In this image made from video, blind legal activist Chen Guangcheng is seen on a video posted to YouTube Friday, April 27, 2012 by overseas Chinese news site Boxun.com.
Chinese activist Chen Guangcheng's upcoming departure from NYU has created a lot of debate over the Chinese government's influence in America's higher education, and with good reason.
But there's another factor in the news that Chen is leaving NYU — what will he be doing next, and how will that affect his reputation?
While some supporters are eager to see him as a human rights activist, others seem to be hoping he will can become a pro-life conservative figure. Whatever decision he makes next will undoubtedly affect his legacy.
This friction comes from Chen's incredible backstory — before he came to America, he was a self-taught and blind activist lawyer from rural China who represented women that had endured forced abortions. After 19-months of a frequently brutal house arrest, he escaped and made his way to the U.S. Embassy in Beijing.
However, as incredible as that story is, it takes on a different context within America.
Chen has been expected to take a position of visiting scholar at Fordham University's human rights wing, the Leitner Center, when his NYU position ends. Fordham and Chen have been in talk since at least the beginning of May, though the parties are still in "negotiations," according to a university spokesperson. However, Chen does have another option — the Witherspoon Institute in New Jersey. The conservative, pro-life, religious think tank in New Jersey offered Chen a three year work placement, the Financial Times reported at the start of June. The institute did not respond to Business Insider's request for comments at the time of writing, and it is unclear how talks over the deal have progressed.
In some ways Chen and the Witherspoon Institute make sense. Chen was a vocal opponent of both China's one child policy and forced abortions, which led some American conservative writers — including Michael Brenden Dougherty, Business Insider's former politics editor — to call him "pro-life." His most vocal supporter in the U.S. for a long time was Bob Fu, the Texas-based founder and president of the US-based human rights group China Aid. Fu is a Chinese Christian who escaped to the United States and has close links to the Republican party, the BBC reports.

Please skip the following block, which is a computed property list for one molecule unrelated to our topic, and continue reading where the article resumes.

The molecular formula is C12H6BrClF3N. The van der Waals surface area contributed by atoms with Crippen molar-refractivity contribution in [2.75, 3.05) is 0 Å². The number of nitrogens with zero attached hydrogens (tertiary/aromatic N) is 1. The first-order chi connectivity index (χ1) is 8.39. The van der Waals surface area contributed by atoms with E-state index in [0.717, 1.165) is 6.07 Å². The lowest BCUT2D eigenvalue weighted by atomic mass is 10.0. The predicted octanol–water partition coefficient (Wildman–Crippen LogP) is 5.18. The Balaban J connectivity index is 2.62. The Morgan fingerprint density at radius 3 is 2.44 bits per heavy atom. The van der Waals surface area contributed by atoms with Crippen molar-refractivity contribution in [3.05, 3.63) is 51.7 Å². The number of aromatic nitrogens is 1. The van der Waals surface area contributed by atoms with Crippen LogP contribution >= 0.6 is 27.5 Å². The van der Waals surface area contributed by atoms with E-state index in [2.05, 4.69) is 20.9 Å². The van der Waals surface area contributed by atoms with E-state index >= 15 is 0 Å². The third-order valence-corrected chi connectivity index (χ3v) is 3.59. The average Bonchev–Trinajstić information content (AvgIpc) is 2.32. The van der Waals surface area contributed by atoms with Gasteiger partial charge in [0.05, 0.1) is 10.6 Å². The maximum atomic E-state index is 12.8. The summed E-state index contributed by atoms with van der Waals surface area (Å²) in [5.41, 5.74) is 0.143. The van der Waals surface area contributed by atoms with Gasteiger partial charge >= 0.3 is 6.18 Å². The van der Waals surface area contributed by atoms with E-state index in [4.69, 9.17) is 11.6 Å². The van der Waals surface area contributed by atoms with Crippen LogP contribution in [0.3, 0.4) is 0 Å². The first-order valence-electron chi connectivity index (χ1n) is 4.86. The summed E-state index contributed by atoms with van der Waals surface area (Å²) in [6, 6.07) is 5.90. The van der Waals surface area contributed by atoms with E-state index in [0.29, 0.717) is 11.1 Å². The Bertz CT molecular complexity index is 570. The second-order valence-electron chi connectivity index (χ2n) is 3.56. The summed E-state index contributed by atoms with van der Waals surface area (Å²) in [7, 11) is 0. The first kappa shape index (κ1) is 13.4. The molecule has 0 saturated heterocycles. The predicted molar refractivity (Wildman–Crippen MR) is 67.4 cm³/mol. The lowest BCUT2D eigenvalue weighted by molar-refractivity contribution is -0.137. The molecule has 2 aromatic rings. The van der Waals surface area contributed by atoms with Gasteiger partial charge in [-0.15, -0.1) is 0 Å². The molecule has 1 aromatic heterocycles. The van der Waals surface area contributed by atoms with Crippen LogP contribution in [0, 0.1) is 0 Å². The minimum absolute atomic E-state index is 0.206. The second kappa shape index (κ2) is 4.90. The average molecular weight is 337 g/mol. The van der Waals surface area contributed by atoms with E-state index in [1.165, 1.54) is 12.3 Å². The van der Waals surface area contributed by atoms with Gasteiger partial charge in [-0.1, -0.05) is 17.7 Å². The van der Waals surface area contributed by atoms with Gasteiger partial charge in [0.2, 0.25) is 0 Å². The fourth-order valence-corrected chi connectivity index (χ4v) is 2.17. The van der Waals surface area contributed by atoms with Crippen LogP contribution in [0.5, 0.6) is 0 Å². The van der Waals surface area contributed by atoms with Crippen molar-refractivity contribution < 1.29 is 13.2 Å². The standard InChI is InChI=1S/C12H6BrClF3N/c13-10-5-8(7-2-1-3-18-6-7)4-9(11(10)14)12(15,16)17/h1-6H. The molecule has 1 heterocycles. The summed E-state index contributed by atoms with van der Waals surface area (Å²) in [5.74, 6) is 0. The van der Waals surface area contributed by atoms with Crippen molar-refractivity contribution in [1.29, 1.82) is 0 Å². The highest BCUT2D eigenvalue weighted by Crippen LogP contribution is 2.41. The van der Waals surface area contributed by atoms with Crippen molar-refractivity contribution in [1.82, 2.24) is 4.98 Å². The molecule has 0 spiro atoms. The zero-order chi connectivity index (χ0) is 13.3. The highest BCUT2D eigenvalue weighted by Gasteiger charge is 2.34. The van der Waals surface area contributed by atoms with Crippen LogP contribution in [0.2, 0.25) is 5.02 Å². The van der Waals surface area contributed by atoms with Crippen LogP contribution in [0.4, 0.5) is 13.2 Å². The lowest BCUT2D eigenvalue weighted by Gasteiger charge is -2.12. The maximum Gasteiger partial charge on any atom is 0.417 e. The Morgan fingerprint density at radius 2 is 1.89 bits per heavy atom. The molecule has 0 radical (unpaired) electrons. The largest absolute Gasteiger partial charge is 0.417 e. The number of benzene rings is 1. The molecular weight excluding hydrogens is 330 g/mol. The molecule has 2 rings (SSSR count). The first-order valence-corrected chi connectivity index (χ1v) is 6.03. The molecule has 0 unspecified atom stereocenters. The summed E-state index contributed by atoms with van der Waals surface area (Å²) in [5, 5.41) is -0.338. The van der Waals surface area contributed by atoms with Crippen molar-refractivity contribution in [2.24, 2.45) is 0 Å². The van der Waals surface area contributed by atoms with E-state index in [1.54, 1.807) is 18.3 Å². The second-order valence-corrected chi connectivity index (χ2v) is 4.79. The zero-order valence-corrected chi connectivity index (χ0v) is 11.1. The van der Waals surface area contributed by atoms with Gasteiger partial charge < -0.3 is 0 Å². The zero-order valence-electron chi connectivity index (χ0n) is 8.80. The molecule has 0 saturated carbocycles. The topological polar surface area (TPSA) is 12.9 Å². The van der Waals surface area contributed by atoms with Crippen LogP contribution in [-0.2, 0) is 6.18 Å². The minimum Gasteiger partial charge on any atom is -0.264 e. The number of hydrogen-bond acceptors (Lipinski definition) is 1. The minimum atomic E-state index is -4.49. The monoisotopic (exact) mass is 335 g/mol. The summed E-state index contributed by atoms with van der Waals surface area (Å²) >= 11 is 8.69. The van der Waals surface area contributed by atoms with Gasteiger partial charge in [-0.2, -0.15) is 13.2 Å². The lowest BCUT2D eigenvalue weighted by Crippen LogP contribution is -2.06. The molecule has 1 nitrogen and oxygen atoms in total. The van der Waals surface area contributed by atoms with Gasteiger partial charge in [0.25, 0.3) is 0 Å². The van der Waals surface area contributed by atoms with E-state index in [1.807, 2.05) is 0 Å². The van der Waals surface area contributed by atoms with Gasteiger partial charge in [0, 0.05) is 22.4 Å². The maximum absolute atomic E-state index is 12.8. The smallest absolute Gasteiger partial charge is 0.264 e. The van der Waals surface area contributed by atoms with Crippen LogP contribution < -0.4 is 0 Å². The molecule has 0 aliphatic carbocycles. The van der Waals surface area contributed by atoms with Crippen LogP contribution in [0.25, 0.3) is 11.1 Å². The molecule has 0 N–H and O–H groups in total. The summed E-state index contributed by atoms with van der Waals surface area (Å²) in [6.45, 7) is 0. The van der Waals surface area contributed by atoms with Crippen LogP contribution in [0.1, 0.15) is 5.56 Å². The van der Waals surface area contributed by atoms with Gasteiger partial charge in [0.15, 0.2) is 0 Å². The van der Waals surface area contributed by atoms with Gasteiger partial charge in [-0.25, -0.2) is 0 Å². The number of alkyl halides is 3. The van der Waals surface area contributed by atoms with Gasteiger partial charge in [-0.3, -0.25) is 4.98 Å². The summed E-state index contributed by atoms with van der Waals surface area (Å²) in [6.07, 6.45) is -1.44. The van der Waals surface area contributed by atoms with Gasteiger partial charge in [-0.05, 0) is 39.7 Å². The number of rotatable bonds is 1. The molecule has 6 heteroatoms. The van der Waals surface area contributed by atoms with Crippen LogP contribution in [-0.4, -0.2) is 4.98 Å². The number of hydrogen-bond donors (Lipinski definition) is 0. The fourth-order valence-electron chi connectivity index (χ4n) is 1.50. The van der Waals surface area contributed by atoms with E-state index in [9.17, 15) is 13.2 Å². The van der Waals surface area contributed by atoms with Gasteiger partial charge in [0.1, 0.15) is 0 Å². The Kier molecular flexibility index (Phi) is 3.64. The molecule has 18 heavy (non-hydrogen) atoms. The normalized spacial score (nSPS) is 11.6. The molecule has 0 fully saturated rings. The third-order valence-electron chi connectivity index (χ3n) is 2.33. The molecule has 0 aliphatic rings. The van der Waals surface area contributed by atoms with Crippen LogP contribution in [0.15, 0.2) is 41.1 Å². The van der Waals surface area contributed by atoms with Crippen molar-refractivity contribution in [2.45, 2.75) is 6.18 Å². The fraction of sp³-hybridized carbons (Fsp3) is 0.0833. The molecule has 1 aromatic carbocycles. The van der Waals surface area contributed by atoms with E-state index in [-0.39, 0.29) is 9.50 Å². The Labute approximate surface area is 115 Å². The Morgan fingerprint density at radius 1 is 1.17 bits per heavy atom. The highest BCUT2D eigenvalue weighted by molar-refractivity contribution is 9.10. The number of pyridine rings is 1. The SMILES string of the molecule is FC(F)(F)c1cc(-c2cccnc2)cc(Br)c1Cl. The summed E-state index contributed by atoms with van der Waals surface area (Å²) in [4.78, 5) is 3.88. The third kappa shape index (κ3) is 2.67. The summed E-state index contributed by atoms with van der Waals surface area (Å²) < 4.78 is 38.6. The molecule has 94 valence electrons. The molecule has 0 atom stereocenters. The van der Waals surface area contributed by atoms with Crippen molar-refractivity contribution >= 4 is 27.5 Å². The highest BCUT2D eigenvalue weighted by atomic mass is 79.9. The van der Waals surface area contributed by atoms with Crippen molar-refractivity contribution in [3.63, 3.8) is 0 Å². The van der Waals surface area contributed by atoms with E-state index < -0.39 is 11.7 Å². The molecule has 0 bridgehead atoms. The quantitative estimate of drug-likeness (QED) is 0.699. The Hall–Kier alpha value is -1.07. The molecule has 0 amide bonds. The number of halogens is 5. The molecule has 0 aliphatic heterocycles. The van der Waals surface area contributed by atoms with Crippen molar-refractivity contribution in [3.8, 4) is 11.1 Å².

It's also possible that the institute's offer is simply more attractive to Chen. For one thing, it is three years long, whereas the offer from Fordham is understood to be shorter. Other universities have failed to offer him positions, even when privately funded, and his recent comments may also suggest he is distrustful of American higher education as a whole.
However, many of his supporters — which include several well-known Democrats — balk at the idea of Chen going to the institute, which drew public attention and academic scrutiny last year for a study that criticized LGBT parenting. The institute is also opposed to gay marriage and pornography.
Some believe that Chen is being taken advantage of.
"If you appear to be siding with right extremists, it will hurt your image," Professor Jean-Philippe Beja, a senior researcher at the French Centre on Contemporary China, told the South China Morning Post. "The problem with exile is that you are isolated, and when you're isolated, it's easy to be taken advantage of."
To the Financial Times, an unnamed source said something similar: “It’s not entirely clear he understands all the riptides of those interests. How do you get your head around the strange world you’ve landed in?”
Is Chen himself actually pro-life (in an American sense of the phrase)? Business Insider was unable to find any comments attributed to Chen that clearly marked him as against abortion in all or most circumstances, and NYU China law expert Jerome Cohen told the Financial Times he was opposed forced abortions but believed in a woman’s right to choose. Chen himself is not a Christian, and Fu has said he is not " necessarily against " anything other than forced abortion, according to David Gibson of the Religious News Service.
It's a worrying situation for the man who is probably the most prominent Chinese rights activist of the moment. A source close to Chen told Business Insider that leaving NYU and the uncertainty over his future has taken it's toll. More than anything, the source told us, Chen wants to focus on bringing American attention to human rights abuses — including forced abortions — in China. Whether he can continue to do that without alienating a portion of the American public is unclear.
More From Business Insider